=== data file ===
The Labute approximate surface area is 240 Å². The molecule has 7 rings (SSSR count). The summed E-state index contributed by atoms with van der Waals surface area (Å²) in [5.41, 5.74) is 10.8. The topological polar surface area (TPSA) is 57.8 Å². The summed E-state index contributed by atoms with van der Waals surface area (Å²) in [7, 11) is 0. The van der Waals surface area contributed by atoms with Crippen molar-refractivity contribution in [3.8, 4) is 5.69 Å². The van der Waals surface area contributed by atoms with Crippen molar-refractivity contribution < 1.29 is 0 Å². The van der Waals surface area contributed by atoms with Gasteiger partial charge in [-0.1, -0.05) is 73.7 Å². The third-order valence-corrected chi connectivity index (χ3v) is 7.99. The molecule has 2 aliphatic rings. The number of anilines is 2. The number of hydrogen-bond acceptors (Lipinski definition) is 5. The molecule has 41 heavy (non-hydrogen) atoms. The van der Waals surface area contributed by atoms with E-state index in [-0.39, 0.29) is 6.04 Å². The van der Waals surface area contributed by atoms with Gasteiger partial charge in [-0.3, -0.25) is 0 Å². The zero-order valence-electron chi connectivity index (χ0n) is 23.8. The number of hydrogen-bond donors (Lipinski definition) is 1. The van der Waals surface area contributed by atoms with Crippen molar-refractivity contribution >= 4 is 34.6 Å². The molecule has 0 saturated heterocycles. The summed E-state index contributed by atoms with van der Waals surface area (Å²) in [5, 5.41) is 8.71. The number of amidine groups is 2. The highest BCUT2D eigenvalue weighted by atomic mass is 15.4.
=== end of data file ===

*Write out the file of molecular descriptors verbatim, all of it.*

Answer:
The Labute approximate surface area is 240 Å². The molecule has 7 rings (SSSR count). The summed E-state index contributed by atoms with van der Waals surface area (Å²) in [5.41, 5.74) is 10.8. The topological polar surface area (TPSA) is 57.8 Å². The summed E-state index contributed by atoms with van der Waals surface area (Å²) in [7, 11) is 0. The van der Waals surface area contributed by atoms with Crippen molar-refractivity contribution in [3.8, 4) is 5.69 Å². The van der Waals surface area contributed by atoms with Crippen molar-refractivity contribution < 1.29 is 0 Å². The van der Waals surface area contributed by atoms with Gasteiger partial charge in [-0.1, -0.05) is 73.7 Å². The third-order valence-corrected chi connectivity index (χ3v) is 7.99. The molecule has 2 aliphatic rings. The number of anilines is 2. The number of hydrogen-bond acceptors (Lipinski definition) is 5. The molecule has 41 heavy (non-hydrogen) atoms. The van der Waals surface area contributed by atoms with E-state index in [-0.39, 0.29) is 6.04 Å². The van der Waals surface area contributed by atoms with Gasteiger partial charge in [-0.3, -0.25) is 0 Å². The zero-order valence-electron chi connectivity index (χ0n) is 23.8. The number of hydrogen-bond donors (Lipinski definition) is 1. The van der Waals surface area contributed by atoms with Crippen molar-refractivity contribution >= 4 is 34.6 Å². The molecule has 0 saturated heterocycles. The summed E-state index contributed by atoms with van der Waals surface area (Å²) in [5, 5.41) is 8.71. The number of amidine groups is 2. The highest BCUT2D eigenvalue weighted by atomic mass is 15.4.